The easiest way to rectify problems in exercising EU rights or sorting out disputes over the application of EU law is often to simply complain about it.
Thereís several ways to make a complaint so itís important to do a little research and find out which way might be the most effective.
Persistence is sometimes the key, so if one avenue of complaint doesnít work, try some of the others.
All EU legislation is incorporated into national law. That means complaints are usually best directed at the authorities in member states in the first instance.
NGOs that encounter difficulties here in Ireland should first complain to the Irish authorities responsible, as theyíre obliged to implement EU directives and legislation.
If the complaint isnít resolved it can then be made to the European Commission which will take steps to have the problem addressed. Anybody can lodge a complaint with the Commission, but it has to relate to an infringement of Community law by a member state. Complains canít concern a private dispute.
WHERE TO START:
- Complain to the relevant authority in Ireland. Be polite, but persistent. Include all the relevant information in your complaint and quote the EU regulation or directive you think has been breached or not applied correctly
- Complain to the [URL="mailto:http://www.ombudsman.gov.ie/en/" target=_blank]Irish Office of the Ombudsman[/URL] if your problem is with a Government body, a local authority, the Health Service Executive or An Post
- See a solicitor and take legal action in an Irish court. Depending on the case and circumstances, it might be possible to qualify for legal aid. For legal advice contact the Free Legal Advice Centres (FLAC).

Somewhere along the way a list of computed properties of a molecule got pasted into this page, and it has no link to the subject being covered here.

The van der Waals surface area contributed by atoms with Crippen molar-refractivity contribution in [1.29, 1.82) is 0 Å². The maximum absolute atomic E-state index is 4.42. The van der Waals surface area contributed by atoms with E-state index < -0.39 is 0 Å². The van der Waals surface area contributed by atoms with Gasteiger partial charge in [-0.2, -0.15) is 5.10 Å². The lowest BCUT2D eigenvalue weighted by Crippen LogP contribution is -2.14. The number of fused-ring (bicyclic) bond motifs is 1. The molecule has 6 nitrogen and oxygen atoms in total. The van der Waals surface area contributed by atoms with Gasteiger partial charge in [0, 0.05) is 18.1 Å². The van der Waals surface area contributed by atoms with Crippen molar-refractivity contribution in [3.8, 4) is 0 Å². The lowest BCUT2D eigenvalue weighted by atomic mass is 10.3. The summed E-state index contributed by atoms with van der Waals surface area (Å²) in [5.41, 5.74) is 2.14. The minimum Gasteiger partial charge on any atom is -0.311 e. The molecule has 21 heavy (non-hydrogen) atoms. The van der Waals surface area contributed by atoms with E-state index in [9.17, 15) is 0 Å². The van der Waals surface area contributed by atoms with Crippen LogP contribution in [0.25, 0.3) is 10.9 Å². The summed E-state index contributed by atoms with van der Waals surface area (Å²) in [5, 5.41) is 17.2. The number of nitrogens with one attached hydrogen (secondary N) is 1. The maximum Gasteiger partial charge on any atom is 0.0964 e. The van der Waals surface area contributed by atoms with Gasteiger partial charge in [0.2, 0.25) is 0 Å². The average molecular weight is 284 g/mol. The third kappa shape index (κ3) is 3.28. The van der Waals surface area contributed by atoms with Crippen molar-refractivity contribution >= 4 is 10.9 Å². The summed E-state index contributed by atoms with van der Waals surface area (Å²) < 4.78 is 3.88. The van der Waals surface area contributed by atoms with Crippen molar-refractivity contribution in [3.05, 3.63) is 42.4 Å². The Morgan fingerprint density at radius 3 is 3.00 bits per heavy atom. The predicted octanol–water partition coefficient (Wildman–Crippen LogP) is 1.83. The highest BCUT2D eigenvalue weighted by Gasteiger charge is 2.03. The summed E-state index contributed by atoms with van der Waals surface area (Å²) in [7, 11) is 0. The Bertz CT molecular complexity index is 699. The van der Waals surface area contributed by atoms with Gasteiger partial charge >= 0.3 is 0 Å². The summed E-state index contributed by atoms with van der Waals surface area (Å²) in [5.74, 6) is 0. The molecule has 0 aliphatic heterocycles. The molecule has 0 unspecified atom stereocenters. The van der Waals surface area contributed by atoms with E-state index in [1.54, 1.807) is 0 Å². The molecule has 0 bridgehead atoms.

- Complaints to the European Commission must be submitted in writing, by letter, fax or email. Thereís a handy complaint form on the European Commissionís website. Complaints can be submitted by email, posted to Commission des Communautťs europťennes, (Secretary-General), B-1049 Bruxelles, Belgium or delivered to the Commissionís Irish Representation in Dublin
- If your complaint relates to the misapplication of EU legislation by a public administration body in another EU country the SOLVIT network might be able to help
- Lodge a complaint with the [URL="mailto:http://www.ombudsman.europa.eu/home/en/default.htm" target=_blank]European Ombudsman[/URL] if thereís a problem with an EU institution or body. However, you have to complain to the institution or body directly first. Remember, the European Ombudsman canít investigate complaints against national, regional or local administrations in member states, even when the complaints are about EU matters
- Petition the European Parliament. It might not solve the problem directly but it can put political pressure on the subject of your complaint.
If you make an official complaint to the European Commission itís registered by the Commissionís Secretariat-General and assigned an official reference number.
You can choose not to disclose your identity to the authorities in the member state youíre complaining about. The Commission might need to gather information to determine facts and points of law concerning your case.
After examining all the available information the Commission will decide whether further action needs to be taken on your complaint. If it does go ahead with the complaint, the Commission may then begin infringement procedures against the member state.
If the Commission decides that a member state has breached or incorrectly implemented EU law it may bring a case to the European Court of Justice (ECJ) if the member state fails to address the complaint within a reasonable period of time.